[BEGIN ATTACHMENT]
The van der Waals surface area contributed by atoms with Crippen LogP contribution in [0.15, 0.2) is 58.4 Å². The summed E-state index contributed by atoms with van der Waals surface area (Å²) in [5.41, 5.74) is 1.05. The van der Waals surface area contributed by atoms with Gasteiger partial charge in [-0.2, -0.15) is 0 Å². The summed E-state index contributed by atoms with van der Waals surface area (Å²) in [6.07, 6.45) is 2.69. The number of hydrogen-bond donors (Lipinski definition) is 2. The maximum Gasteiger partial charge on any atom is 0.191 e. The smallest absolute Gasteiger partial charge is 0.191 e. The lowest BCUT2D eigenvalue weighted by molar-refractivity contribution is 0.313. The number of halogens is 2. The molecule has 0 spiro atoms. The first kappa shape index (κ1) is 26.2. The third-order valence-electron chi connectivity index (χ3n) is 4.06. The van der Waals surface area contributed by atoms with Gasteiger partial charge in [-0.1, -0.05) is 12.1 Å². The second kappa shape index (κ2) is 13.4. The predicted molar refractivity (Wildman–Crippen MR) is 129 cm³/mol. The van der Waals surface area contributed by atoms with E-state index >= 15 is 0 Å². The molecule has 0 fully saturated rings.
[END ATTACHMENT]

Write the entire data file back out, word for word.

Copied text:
The van der Waals surface area contributed by atoms with Crippen LogP contribution in [0.15, 0.2) is 58.4 Å². The summed E-state index contributed by atoms with van der Waals surface area (Å²) in [5.41, 5.74) is 1.05. The van der Waals surface area contributed by atoms with Gasteiger partial charge in [-0.2, -0.15) is 0 Å². The summed E-state index contributed by atoms with van der Waals surface area (Å²) in [6.07, 6.45) is 2.69. The number of hydrogen-bond donors (Lipinski definition) is 2. The maximum Gasteiger partial charge on any atom is 0.191 e. The smallest absolute Gasteiger partial charge is 0.191 e. The lowest BCUT2D eigenvalue weighted by molar-refractivity contribution is 0.313. The number of halogens is 2. The molecule has 0 spiro atoms. The first kappa shape index (κ1) is 26.2. The third-order valence-electron chi connectivity index (χ3n) is 4.06. The van der Waals surface area contributed by atoms with Gasteiger partial charge in [-0.1, -0.05) is 12.1 Å². The second kappa shape index (κ2) is 13.4. The predicted molar refractivity (Wildman–Crippen MR) is 129 cm³/mol. The van der Waals surface area contributed by atoms with E-state index >= 15 is 0 Å². The molecule has 0 fully saturated rings.